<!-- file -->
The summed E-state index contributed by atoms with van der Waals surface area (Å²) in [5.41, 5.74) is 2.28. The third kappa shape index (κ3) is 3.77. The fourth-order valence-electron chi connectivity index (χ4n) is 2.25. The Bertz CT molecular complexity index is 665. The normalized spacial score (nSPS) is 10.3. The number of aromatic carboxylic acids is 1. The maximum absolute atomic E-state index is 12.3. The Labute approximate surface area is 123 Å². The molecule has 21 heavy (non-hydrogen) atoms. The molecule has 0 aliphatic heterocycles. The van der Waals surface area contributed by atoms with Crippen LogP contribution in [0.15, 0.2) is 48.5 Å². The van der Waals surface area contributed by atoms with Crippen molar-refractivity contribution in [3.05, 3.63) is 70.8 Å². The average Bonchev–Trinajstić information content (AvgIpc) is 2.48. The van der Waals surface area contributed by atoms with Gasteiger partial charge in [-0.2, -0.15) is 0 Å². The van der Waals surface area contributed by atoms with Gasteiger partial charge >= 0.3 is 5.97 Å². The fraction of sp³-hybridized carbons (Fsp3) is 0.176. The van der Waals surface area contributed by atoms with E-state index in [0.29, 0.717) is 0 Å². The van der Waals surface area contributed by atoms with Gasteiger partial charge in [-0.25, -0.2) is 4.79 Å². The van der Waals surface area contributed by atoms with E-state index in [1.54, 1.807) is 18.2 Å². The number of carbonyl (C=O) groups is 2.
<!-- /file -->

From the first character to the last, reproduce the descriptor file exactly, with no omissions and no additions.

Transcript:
The summed E-state index contributed by atoms with van der Waals surface area (Å²) in [5.41, 5.74) is 2.28. The third kappa shape index (κ3) is 3.77. The fourth-order valence-electron chi connectivity index (χ4n) is 2.25. The Bertz CT molecular complexity index is 665. The normalized spacial score (nSPS) is 10.3. The number of aromatic carboxylic acids is 1. The maximum absolute atomic E-state index is 12.3. The Labute approximate surface area is 123 Å². The molecule has 21 heavy (non-hydrogen) atoms. The molecule has 0 aliphatic heterocycles. The van der Waals surface area contributed by atoms with Crippen LogP contribution in [0.15, 0.2) is 48.5 Å². The van der Waals surface area contributed by atoms with Crippen molar-refractivity contribution in [3.05, 3.63) is 70.8 Å². The average Bonchev–Trinajstić information content (AvgIpc) is 2.48. The van der Waals surface area contributed by atoms with Gasteiger partial charge in [-0.2, -0.15) is 0 Å². The van der Waals surface area contributed by atoms with Gasteiger partial charge >= 0.3 is 5.97 Å². The fraction of sp³-hybridized carbons (Fsp3) is 0.176. The van der Waals surface area contributed by atoms with E-state index in [0.29, 0.717) is 0 Å². The van der Waals surface area contributed by atoms with Gasteiger partial charge in [-0.25, -0.2) is 4.79 Å². The van der Waals surface area contributed by atoms with E-state index in [1.54, 1.807) is 18.2 Å². The number of carbonyl (C=O) groups is 2.